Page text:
Most bracelets aren't likely to alter your temperature too much either way, but the Wristify isn't most bracelets. Developed by four MIT engineering students, the Wristify works on the principle that heating or cooling the skin on one part of the body can make the entire body feel warmer or colder. By creating a personal heating and cooling device, the Wristify team ultimately hopes to cut the amount of energy currently used to heat or cool entire buildings.

Currently at working prototype stage, the Wristify resembles a wristwatch with a custom copper-alloy-based heat sink. This is is attached to an automated control system that automatically adjusts the intensity and duration of thermal pulses that are delivered to the heat sink based on readings from thermometers integrated into the device that measure external and body temperature. The prototype can run for up to eight hours thanks to a lithium polymer battery.

While developing Wristify, the team found that minute, rapid changes in temperature on one part of the human body can affect the whole body. They discovered that a change of 0.1° C (0.18° F) a second is the minimum rate required to make the entire body feel several degrees warmer or colder. The current prototype, which is the team's 15th, is capable of a rate of change of up to 0.4° C (0.7° F) per second.

The team believes that by providing individuals with a personal cooling and heating device, the Wristify has the potential to cut the amount of energy currently used to cool and heat the space within buildings. They say that adjusting the temperature of just one building by 1° C (1.8° F) can consume around 100 kWh per month, so while the device won't be able to completely replace a building's heating and cooling system, it could allow for significant savings.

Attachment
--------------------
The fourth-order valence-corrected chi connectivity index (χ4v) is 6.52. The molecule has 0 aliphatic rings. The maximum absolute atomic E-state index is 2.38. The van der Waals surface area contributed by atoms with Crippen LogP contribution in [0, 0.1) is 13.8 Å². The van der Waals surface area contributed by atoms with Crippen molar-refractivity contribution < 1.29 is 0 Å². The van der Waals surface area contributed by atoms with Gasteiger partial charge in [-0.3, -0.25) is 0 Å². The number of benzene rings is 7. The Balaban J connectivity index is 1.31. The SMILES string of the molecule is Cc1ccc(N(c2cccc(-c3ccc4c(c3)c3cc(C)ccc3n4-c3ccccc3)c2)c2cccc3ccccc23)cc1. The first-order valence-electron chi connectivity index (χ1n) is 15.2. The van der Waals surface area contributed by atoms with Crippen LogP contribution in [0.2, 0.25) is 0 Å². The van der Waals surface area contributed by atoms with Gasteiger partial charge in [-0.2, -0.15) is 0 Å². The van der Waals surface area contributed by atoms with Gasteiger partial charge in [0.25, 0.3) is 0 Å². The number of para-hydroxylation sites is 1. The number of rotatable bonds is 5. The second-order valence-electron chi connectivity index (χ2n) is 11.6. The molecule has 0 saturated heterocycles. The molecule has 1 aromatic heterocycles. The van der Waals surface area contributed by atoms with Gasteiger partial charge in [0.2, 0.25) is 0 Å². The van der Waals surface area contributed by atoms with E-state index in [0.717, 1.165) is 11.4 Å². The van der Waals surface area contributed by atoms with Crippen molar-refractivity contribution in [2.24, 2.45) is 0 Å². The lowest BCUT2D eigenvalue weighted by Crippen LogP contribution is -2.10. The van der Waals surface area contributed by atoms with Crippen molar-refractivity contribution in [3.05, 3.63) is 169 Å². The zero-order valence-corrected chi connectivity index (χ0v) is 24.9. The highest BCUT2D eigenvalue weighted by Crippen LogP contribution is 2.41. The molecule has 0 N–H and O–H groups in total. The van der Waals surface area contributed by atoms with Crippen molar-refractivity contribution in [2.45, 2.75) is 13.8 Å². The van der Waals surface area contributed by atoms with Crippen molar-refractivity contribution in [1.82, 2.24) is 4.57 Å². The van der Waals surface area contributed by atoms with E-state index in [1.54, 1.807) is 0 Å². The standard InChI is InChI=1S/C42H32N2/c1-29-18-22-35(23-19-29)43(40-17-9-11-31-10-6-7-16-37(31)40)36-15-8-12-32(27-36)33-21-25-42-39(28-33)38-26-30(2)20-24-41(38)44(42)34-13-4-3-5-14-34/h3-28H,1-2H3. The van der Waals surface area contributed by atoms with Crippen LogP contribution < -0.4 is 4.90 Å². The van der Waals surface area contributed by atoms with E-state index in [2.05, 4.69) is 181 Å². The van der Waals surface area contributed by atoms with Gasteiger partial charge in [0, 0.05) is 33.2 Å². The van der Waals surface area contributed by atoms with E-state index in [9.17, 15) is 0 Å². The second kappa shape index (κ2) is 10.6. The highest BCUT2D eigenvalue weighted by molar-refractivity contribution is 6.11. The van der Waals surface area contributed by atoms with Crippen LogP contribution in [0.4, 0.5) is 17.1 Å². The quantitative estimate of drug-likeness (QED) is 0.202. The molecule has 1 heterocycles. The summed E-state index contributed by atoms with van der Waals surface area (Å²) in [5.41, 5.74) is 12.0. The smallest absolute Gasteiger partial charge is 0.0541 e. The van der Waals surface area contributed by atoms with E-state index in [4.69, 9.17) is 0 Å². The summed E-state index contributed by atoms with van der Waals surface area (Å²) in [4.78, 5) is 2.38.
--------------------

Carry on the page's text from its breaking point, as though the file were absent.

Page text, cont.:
“Buildings right now use an incredible amount of energy just in space heating and cooling. In fact, all together this makes up 16.5 percent of all US primary energy consumption. We wanted to reduce that number, while maintaining individual thermal comfort,” says Sam Shames, who co-invented the Wristify with Mike Gibson, David Cohen-Tanugi, and Matt Smith. “We found the best way to do it was local heating and cooling of parts of the body.”

The team recently took out the US$10,000 first prize in MIT's annual Making And Designing Materials Engineering Competition (MADMEC). They plan to use the money to continue development of the device. This will include using more advanced algorithms to improve the automation of the thermal pulses.

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